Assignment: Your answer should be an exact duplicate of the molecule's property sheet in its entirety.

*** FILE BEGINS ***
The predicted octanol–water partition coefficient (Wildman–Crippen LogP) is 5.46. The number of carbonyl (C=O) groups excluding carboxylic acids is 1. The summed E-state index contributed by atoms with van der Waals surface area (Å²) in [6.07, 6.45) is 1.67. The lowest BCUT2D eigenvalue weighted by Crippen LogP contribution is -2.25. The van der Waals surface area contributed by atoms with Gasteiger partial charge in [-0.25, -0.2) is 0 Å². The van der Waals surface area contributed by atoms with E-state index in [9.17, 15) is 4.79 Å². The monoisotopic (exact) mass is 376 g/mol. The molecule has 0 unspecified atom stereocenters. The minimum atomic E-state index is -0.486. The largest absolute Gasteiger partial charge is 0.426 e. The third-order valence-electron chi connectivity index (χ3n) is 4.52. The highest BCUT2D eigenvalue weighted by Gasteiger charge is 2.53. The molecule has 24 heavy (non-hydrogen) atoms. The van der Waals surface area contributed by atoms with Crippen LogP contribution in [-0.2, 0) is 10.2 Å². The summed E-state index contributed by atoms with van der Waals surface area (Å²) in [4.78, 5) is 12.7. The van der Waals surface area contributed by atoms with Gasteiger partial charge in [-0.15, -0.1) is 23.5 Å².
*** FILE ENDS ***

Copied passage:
The predicted octanol–water partition coefficient (Wildman–Crippen LogP) is 5.46. The number of carbonyl (C=O) groups excluding carboxylic acids is 1. The summed E-state index contributed by atoms with van der Waals surface area (Å²) in [6.07, 6.45) is 1.67. The lowest BCUT2D eigenvalue weighted by Crippen LogP contribution is -2.25. The van der Waals surface area contributed by atoms with Gasteiger partial charge in [-0.25, -0.2) is 0 Å². The van der Waals surface area contributed by atoms with E-state index in [9.17, 15) is 4.79 Å². The monoisotopic (exact) mass is 376 g/mol. The molecule has 0 unspecified atom stereocenters. The minimum atomic E-state index is -0.486. The largest absolute Gasteiger partial charge is 0.426 e. The third-order valence-electron chi connectivity index (χ3n) is 4.52. The highest BCUT2D eigenvalue weighted by Gasteiger charge is 2.53. The molecule has 24 heavy (non-hydrogen) atoms. The van der Waals surface area contributed by atoms with Crippen LogP contribution in [-0.2, 0) is 10.2 Å². The summed E-state index contributed by atoms with van der Waals surface area (Å²) in [4.78, 5) is 12.7. The van der Waals surface area contributed by atoms with Gasteiger partial charge in [-0.15, -0.1) is 23.5 Å².